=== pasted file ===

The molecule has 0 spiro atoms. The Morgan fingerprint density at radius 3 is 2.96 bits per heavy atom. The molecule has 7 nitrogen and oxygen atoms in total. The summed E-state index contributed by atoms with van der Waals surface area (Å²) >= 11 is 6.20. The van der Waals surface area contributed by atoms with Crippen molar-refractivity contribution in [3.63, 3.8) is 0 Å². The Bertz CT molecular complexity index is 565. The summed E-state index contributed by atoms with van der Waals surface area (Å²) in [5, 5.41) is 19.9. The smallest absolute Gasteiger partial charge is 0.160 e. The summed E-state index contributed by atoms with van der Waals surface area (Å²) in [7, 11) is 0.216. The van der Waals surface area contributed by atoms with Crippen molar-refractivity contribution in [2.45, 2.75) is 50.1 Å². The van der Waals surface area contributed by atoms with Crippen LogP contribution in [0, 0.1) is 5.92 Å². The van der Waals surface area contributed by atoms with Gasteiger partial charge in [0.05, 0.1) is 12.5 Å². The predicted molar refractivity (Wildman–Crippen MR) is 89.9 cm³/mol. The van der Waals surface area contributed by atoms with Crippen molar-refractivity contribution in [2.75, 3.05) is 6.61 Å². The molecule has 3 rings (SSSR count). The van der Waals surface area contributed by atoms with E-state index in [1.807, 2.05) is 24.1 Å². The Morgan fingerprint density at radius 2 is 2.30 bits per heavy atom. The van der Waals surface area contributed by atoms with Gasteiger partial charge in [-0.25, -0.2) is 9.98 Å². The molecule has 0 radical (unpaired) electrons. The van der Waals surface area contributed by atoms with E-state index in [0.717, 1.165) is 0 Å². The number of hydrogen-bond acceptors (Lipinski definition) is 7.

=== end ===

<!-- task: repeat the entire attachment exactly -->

The molecule has 0 spiro atoms. The Morgan fingerprint density at radius 3 is 2.96 bits per heavy atom. The molecule has 7 nitrogen and oxygen atoms in total. The summed E-state index contributed by atoms with van der Waals surface area (Å²) >= 11 is 6.20. The van der Waals surface area contributed by atoms with Crippen molar-refractivity contribution in [3.63, 3.8) is 0 Å². The Bertz CT molecular complexity index is 565. The summed E-state index contributed by atoms with van der Waals surface area (Å²) in [5, 5.41) is 19.9. The smallest absolute Gasteiger partial charge is 0.160 e. The summed E-state index contributed by atoms with van der Waals surface area (Å²) in [7, 11) is 0.216. The van der Waals surface area contributed by atoms with Crippen molar-refractivity contribution in [2.45, 2.75) is 50.1 Å². The van der Waals surface area contributed by atoms with Crippen LogP contribution in [0, 0.1) is 5.92 Å². The van der Waals surface area contributed by atoms with Gasteiger partial charge in [0.05, 0.1) is 12.5 Å². The predicted molar refractivity (Wildman–Crippen MR) is 89.9 cm³/mol. The van der Waals surface area contributed by atoms with Crippen molar-refractivity contribution in [2.75, 3.05) is 6.61 Å². The molecule has 3 rings (SSSR count). The van der Waals surface area contributed by atoms with E-state index in [1.807, 2.05) is 24.1 Å². The Morgan fingerprint density at radius 2 is 2.30 bits per heavy atom. The van der Waals surface area contributed by atoms with Gasteiger partial charge in [-0.25, -0.2) is 9.98 Å². The molecule has 0 radical (unpaired) electrons. The van der Waals surface area contributed by atoms with E-state index in [0.717, 1.165) is 0 Å². The number of hydrogen-bond acceptors (Lipinski definition) is 7.